Many of the students have a very fancy project on their CV. This could be on the Bluetooth protocol, steganography, the ant scheduling problem or some such. They can spew information on these areas without any doubt or uncertainty, but the same people are unable to write a small basic program.
Rumours abound that many of these projects are purchased off the shelf, there is even a website where one can purchase college projects. It is a great site, with options to choose area (Ecommerce, system software, middleware, electronics etc).
When will academia try to understand what Industry requires and provide that? When will they try to do what is best for their students and prepare them for a long and rewarding career?
We do not require much, you know? Over the years, expectations from freshers have really reduced.
- We want someone who loves coding – this is the first prerequisite.
- We want someone who can communicate well enough to understand very quickly, what needs to be done. This need not be confused with a person with great language skills. On the contrary, technical requirements can be communicated and understood with very few words.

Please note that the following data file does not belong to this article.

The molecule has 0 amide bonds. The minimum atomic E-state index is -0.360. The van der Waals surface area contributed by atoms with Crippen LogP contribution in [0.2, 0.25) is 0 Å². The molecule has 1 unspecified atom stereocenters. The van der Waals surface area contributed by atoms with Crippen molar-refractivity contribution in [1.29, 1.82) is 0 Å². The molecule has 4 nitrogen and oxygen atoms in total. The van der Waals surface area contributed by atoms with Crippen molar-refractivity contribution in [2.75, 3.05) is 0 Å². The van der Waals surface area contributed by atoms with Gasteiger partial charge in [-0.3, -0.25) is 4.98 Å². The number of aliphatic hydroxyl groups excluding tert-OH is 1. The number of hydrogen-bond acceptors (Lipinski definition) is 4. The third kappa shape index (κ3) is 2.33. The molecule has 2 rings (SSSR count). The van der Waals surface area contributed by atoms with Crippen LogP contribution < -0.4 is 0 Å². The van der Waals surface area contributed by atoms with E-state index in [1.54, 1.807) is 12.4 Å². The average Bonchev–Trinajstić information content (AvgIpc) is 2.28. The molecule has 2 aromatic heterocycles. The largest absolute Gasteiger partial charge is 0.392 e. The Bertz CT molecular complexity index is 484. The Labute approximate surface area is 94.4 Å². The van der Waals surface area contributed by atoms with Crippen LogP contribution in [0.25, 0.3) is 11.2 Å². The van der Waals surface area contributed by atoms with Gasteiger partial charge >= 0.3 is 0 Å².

- We want someone who knows their operating system well. They should be able to navigate well throughout the system, know shortcuts for doing different things, understand what processor their laptop runs on, whether it is a 32 bit or 64 bit operating system, know how to ensure that disk space is available, defragment hard disks etc
- It would be great if they know their way around a shell – be it bash, or sh.
- They should be very comfortable with one editor or IDE
- They should write clean code and have knowledge of Basic OO principles, SOLID principles
- They should know enough to test their creations
It would be desirable if they read up on software technology regularly. If they know the heroes of computer science – Ritchie, Stevens, Djikshtra etc
Over the last decade and a half or so of Metadesign, I have seen a common thread amongst the best programmers that I have the privilege of working with. Most of them got a computer when they were in 6th to 9th standard, fell in love with coding, and started coding with small programs (basic perhaps), and then went to increasingly complex programs and systems.
So one of my favorite interview questions is ‘When did you write your first line of code?”. If this brings a smile to their face, and sparks some memory of a computer being brought home, of writing that first line of code, and the joy thereof; then I know I am on to a good thing.
So, it is a no brainer really – what universities should do to bring out more relevant programmers.